Creating Perspectives in a Polytechnic in Kenya

In 2009, when I visited the Sigul Youth Polytechnic in Anyiko (West Kenya) for the first time, it consisted of two rooms and a half. The front room served as the office of the assistant chief, who is in charge of administrative tasks in the village. The other one was a nursery school for a few children when it rained. Otherwise they sat outside under a tree. The third room had been built half way, but it had never been finished and the unprotected walls were withered.


The old space from previous visits


The people in the community, especially the Board of Governors, a group of elderly men dedicated to make this thing happen, had started this project several years ago. School education is highly valued and obligatory in Kenya, but employment is scarce, especially in the countryside. Therefore the secondary schools regularly produce hundreds of graduates who have been trained to find a white collar jobs but end up back to their parents’ farms.


The team with the vision to make it happen


The community needed an alternative for young people becoming desperate and feeling neglected. They decided to set up a polytechnic school teaching tailoring, mechanics, electrical engineering, masonry and other practical skills. But mostly the school intends to provide a perspective even for those families who cannot afford to pay university fees or job hunting ventures.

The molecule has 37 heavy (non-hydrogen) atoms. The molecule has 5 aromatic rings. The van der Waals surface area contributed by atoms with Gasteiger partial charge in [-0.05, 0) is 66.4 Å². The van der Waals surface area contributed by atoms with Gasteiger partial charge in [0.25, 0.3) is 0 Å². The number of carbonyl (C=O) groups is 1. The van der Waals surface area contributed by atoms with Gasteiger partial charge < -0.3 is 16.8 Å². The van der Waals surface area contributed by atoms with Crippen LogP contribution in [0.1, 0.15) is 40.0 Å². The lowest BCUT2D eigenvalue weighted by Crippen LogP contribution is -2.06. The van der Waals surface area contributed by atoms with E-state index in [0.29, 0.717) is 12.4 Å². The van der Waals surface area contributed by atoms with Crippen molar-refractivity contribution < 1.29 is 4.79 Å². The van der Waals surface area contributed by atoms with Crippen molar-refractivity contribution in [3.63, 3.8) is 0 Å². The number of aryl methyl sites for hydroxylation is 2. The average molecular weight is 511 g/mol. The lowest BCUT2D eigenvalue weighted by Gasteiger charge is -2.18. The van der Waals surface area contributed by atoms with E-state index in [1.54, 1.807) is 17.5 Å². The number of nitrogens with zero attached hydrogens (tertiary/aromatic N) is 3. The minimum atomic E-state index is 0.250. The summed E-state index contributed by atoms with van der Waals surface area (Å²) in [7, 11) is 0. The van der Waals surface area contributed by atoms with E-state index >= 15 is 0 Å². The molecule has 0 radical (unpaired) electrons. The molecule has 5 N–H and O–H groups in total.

Hard at work


With The Wandering Samaritan funds from the Miracle Bank, my husband and I bought a new sewing machine in Nairobi and transported it to Anyiko. There we had an old table fixed for it and brought to the school. Now, they have five sewing machines, and only two girls have to share a machine, so that everyone gets to sew and train a couple of times a day.


When we went there to deliver the machine, the girls took my measures and decided that they wanted to make me a dress for Christmas, when they will have done their exams. With those certificates, they can set up their own small business, or work for someone who already has one. They can continue learning and become constructors themselves. But most of all, they have something to present and to be proud of. They have a perspective and the good feeling of having accomplished something.


  • Derrick Mutugi
    Posted at 03:44h, 30 July Reply


    I am really humbled by wonderful work you do for less privelledged, especially here in kenya.
    We have a homescience & tailoring school called Lydia’s Tailoring Centre (NGO) in Kibira slums of Nairobi that has really gone under due to lack of sustainable funds. This is a charitable NGO.
    All we asking you is to kindly assist us go back to operation.


  • clinton kinuthia
    Posted at 07:54h, 13 February Reply

    well done job. keep the fire burning. We really appreciate your work.thanks be to God for making you reach at that point. lets hope you will achieve more.

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